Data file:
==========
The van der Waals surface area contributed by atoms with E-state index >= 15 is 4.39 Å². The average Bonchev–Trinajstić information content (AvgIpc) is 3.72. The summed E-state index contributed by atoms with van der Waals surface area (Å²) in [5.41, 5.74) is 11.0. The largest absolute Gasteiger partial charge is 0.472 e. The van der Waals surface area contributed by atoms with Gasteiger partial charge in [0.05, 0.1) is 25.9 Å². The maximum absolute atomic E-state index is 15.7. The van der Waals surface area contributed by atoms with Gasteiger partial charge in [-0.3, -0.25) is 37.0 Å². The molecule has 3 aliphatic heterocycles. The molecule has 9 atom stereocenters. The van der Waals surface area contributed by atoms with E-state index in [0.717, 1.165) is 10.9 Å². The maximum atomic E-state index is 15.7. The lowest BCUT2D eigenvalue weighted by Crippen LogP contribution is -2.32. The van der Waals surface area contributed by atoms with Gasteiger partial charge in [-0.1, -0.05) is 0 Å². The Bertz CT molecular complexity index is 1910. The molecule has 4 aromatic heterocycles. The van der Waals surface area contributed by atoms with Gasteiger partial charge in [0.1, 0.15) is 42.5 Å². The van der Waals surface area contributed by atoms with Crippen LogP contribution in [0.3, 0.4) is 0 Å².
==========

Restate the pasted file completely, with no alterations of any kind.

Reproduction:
The van der Waals surface area contributed by atoms with E-state index >= 15 is 4.39 Å². The average Bonchev–Trinajstić information content (AvgIpc) is 3.72. The summed E-state index contributed by atoms with van der Waals surface area (Å²) in [5.41, 5.74) is 11.0. The largest absolute Gasteiger partial charge is 0.472 e. The van der Waals surface area contributed by atoms with Gasteiger partial charge in [0.05, 0.1) is 25.9 Å². The maximum absolute atomic E-state index is 15.7. The van der Waals surface area contributed by atoms with Gasteiger partial charge in [-0.3, -0.25) is 37.0 Å². The molecule has 3 aliphatic heterocycles. The molecule has 9 atom stereocenters. The van der Waals surface area contributed by atoms with E-state index in [0.717, 1.165) is 10.9 Å². The maximum atomic E-state index is 15.7. The lowest BCUT2D eigenvalue weighted by Crippen LogP contribution is -2.32. The van der Waals surface area contributed by atoms with Gasteiger partial charge in [-0.1, -0.05) is 0 Å². The Bertz CT molecular complexity index is 1910. The molecule has 4 aromatic heterocycles. The van der Waals surface area contributed by atoms with Gasteiger partial charge in [0.1, 0.15) is 42.5 Å². The van der Waals surface area contributed by atoms with Crippen LogP contribution in [0.3, 0.4) is 0 Å².